quotations. This can be achieved either by accessing the suppliers' own electronic quotation systems or by holding the basic price details in a local database. 

The supplier data can be used to identify those that have the best deals on offer, the likely delivery times or ability to source particular parts of the order. Once a quotation has been accepted and the appropriate suppliers identified, the order can be placed. At the same time, the costs can be
assigned to budgets.

Delivery Management

Receiving goods is an area that is rarely as easy as it should be. It is not uncommon for a single order to be received in multiple deliveries. It is also possible that an order may be sourced from multiple suppliers. In either
case, the asset management tools must be able to take delivery of multiple items per order and partial deliveries.

There are two approaches to this problem. The easiest is to have a simple list of outstanding components that are checked off as they are received. This may lead to some discussions around ownership if deliveries are not
received in the sequence that they were requested. The alternative is to allow partial deliveries and check them against orders. This is a more complicated process but does provide for better control over onward distribution.
 

As items are received and assigned to individuals or departments, the asset information must be entered into the database. The granularity of asset information is important here. Is a desktop system entered as a single unit or is it entered as a processor, monitor, network card and keyboard? The level of granularity depends upon the needs of the organization and should be balanced against the size of the database. 

Workflow rules may then forward a request to other departments to fill in details of contracts, warranties and other items. The assignation of assets to
individuals may not be completed until the time of installation. Once again, workflow rules should allow the control over this to be managed.

Finance and Contracts

Keeping track of the financial and contractual aspects of an asset purchase is, perhaps, a side issue for many organizations but keeping all of the details together can be useful. This is particularly so with service contracts and
maintenance agreements where links to help desks can speed up operator response times considerably.
 

The asset management solution needs to build a true TCO picture based upon the costs of consumables, maintenance, people, software and all other aspects of their life. Strong asset management tools will be able to
allocate portions of salary bills, service costs, stationary bills, upgrade costs and other items to the assets that use them. This information becomes useful when making decisions concerning disposal or when supplying information to auditors.

Contracts are, typically, difficult to manage. There are many different types of contract from insurance documents to maintenance and servicing deals. Most physical assets also come with some form of warranty and significant sums of money can be saved by using those warranties effectively and bringing in maintenance contracts only when the warranty expires.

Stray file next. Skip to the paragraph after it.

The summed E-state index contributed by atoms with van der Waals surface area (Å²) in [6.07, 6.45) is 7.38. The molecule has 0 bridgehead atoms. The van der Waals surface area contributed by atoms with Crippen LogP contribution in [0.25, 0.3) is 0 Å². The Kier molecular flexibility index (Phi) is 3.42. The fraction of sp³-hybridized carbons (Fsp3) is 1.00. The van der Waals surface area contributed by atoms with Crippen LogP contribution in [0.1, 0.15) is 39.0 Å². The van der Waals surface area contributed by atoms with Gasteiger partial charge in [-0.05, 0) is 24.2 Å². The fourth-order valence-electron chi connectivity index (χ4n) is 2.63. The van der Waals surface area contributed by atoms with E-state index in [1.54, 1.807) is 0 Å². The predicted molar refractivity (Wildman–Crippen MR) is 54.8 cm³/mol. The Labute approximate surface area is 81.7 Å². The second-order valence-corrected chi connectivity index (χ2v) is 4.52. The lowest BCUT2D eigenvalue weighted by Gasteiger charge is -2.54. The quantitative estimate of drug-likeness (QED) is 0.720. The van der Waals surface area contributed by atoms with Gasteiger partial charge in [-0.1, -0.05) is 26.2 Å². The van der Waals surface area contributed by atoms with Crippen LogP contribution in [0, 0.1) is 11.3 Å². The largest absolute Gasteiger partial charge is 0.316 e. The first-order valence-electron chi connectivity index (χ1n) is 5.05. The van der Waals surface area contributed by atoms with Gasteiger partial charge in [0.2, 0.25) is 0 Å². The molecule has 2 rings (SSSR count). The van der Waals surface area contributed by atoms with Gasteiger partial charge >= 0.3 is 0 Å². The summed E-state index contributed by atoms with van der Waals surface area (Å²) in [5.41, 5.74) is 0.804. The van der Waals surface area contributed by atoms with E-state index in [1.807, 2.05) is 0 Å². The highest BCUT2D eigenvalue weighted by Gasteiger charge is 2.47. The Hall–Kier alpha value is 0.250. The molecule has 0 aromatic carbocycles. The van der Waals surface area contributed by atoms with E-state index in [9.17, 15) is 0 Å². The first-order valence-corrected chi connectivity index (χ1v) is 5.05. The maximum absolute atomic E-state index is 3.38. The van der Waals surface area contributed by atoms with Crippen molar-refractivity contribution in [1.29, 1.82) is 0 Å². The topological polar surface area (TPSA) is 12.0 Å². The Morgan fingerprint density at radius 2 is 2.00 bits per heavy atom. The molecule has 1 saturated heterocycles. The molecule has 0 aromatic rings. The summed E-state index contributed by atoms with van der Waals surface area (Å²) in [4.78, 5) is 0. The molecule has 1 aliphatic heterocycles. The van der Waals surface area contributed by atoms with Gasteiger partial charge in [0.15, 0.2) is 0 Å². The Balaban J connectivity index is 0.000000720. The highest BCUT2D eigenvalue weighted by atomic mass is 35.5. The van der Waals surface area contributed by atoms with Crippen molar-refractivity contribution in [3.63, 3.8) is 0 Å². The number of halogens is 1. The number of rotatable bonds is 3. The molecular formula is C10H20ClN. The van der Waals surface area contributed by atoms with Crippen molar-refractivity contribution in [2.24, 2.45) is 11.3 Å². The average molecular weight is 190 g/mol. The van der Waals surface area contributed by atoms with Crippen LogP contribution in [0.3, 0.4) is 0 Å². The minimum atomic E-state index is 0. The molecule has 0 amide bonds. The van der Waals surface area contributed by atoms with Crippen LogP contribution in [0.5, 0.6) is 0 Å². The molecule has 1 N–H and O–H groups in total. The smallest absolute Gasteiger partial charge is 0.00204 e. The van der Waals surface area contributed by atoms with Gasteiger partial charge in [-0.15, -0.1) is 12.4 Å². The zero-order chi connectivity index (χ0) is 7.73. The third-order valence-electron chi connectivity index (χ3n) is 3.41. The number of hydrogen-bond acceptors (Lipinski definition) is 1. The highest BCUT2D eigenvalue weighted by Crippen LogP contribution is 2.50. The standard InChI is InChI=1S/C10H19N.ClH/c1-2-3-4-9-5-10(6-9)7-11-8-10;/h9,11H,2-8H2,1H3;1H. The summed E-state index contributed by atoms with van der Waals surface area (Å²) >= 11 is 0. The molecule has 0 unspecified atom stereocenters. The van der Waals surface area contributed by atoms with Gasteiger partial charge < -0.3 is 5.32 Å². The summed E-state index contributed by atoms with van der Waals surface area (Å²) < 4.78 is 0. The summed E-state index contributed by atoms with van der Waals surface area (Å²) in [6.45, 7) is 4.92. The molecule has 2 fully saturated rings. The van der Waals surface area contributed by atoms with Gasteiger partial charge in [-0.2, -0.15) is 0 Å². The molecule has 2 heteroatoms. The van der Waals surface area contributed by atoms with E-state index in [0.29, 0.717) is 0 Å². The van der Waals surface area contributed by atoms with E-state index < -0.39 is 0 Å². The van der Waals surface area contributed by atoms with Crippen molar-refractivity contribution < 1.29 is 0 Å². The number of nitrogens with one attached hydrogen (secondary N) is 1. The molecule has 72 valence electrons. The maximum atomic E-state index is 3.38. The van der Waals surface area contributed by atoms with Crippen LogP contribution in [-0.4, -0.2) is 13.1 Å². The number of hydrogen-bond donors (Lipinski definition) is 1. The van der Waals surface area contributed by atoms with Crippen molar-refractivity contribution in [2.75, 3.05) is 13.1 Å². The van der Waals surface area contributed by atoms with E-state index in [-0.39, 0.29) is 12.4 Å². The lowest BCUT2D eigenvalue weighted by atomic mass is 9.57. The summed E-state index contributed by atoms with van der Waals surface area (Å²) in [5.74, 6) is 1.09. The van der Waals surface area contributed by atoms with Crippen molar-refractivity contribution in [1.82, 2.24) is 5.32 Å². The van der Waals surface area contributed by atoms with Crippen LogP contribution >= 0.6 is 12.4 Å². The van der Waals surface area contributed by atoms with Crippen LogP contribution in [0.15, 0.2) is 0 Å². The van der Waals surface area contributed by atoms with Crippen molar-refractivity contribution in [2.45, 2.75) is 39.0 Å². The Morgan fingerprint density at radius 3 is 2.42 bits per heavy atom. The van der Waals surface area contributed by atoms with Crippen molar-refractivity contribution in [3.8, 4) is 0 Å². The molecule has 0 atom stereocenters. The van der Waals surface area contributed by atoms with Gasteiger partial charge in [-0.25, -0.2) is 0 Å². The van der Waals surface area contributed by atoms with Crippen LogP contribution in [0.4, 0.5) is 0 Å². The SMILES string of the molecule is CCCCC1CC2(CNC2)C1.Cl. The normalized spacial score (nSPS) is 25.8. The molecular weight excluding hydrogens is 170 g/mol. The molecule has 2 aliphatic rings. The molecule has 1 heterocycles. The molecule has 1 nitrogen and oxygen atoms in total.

One of the features of contracts is that they often cover more than one asset. This then creates problems when keeping track of the assets that are to be returned at the end of a lease or will fall out of maintenance. Asset management tools should be able to track dates and issue reminders about significant contract events.

Change Management

Once the asset is in place, the asset management data must reflect the changing nature of its existence. The asset database needs to keep track of who is responsible for each item and where it is located. 

This information must then change every time the asset is assigned to another person or upgraded where, depending upon the granularity and grouping of asset records, all hardware and software additions and modifications need to be recorded. Once again, some workflow may be a useful addition to the solution so that these changes are enforced. 

Disposal 

The decision about whether or not to dispose of assets needs to be backed up by detailed information. How much has the asset cost throughout its lifetime? Has it been prone to failure? What is its current book value? The value of the asset history comes at this point. The links to service history, cost records and other details can all provide useful input into the disposal decision.  

Once a decision is made, it is important to check the original contracts and leases to understand the obligations of a business that is returning leased items or to identify usable components that can be removed before disposal. 

It should be possible to build a workflow around the disposal process so that all of the appropriate checks on financing and configuration are carried out as well as implementing recycling policies. 

Asset Inventory and Systems Management

Systems management environments benefit enormously from an ability to store and share data centrally. Asset data can be a part of that data sharing and can then provide support to other systems management functions. 

Discovery

The process of discovery is central to most network management environments. This can be coordinated with the asset management function to automatically create entries in the asset database for items that are discovered but not recorded. This discovery database forms the foundation for enterprise management as it defines the bounds of the managed environment. 

Software Distribution 

As more detail is added to the asset database, it becomes possible to use the information as a basis for selecting targets for management. One of the major users of this capability is the software distribution function. Software
distribution tools often need to check for particular software and hardware configurations before performing an installation or upgrade. The asset database is the best source of this information.
 

The tools will check the database to identify which systems need the upgrade. It will also check that they have sufficient hardware resources to support it. Once the installation has been carried out, the asset database needs to be updated to reflect the changes. The same processes can be used to manage hardware upgrades. 

It is important to realize that asset management is primarily a process, and that technology and the use of automated tools is not an end-all. Since every organization is unique, with its own needs and strategies, the ideal asset management process for each organization may differ.